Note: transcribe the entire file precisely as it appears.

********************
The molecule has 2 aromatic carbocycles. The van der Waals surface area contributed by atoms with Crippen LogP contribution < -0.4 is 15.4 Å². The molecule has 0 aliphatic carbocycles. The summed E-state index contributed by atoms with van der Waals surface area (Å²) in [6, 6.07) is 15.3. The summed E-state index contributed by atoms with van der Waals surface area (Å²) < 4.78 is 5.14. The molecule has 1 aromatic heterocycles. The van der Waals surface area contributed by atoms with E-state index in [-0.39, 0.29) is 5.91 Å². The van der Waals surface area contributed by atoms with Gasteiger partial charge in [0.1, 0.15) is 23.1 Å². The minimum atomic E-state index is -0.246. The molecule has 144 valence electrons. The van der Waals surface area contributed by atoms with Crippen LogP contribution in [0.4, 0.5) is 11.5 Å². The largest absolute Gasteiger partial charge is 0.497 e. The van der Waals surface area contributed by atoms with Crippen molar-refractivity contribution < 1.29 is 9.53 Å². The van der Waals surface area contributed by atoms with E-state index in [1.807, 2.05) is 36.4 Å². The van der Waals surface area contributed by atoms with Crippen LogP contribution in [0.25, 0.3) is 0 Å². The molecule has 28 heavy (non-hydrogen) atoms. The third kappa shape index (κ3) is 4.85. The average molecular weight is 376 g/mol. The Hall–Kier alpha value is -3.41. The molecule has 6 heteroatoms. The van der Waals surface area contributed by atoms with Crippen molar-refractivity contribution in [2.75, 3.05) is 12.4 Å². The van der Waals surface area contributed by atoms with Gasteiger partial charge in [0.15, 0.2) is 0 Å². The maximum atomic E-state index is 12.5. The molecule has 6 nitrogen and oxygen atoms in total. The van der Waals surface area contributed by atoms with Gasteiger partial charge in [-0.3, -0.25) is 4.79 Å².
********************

The molecule has 2 aromatic carbocycles. The van der Waals surface area contributed by atoms with Crippen LogP contribution < -0.4 is 15.4 Å². The molecule has 0 aliphatic carbocycles. The summed E-state index contributed by atoms with van der Waals surface area (Å²) in [6, 6.07) is 15.3. The summed E-state index contributed by atoms with van der Waals surface area (Å²) < 4.78 is 5.14. The molecule has 1 aromatic heterocycles. The van der Waals surface area contributed by atoms with E-state index in [-0.39, 0.29) is 5.91 Å². The van der Waals surface area contributed by atoms with Gasteiger partial charge in [0.1, 0.15) is 23.1 Å². The minimum atomic E-state index is -0.246. The molecule has 144 valence electrons. The van der Waals surface area contributed by atoms with Crippen LogP contribution in [0.4, 0.5) is 11.5 Å². The largest absolute Gasteiger partial charge is 0.497 e. The van der Waals surface area contributed by atoms with Crippen molar-refractivity contribution < 1.29 is 9.53 Å². The van der Waals surface area contributed by atoms with E-state index in [1.807, 2.05) is 36.4 Å². The van der Waals surface area contributed by atoms with Crippen LogP contribution in [0.25, 0.3) is 0 Å². The molecule has 28 heavy (non-hydrogen) atoms. The third kappa shape index (κ3) is 4.85. The average molecular weight is 376 g/mol. The Hall–Kier alpha value is -3.41. The molecule has 6 heteroatoms. The van der Waals surface area contributed by atoms with Crippen molar-refractivity contribution in [2.75, 3.05) is 12.4 Å². The van der Waals surface area contributed by atoms with Gasteiger partial charge in [0.15, 0.2) is 0 Å². The maximum atomic E-state index is 12.5. The molecule has 6 nitrogen and oxygen atoms in total. The van der Waals surface area contributed by atoms with Gasteiger partial charge in [-0.3, -0.25) is 4.79 Å².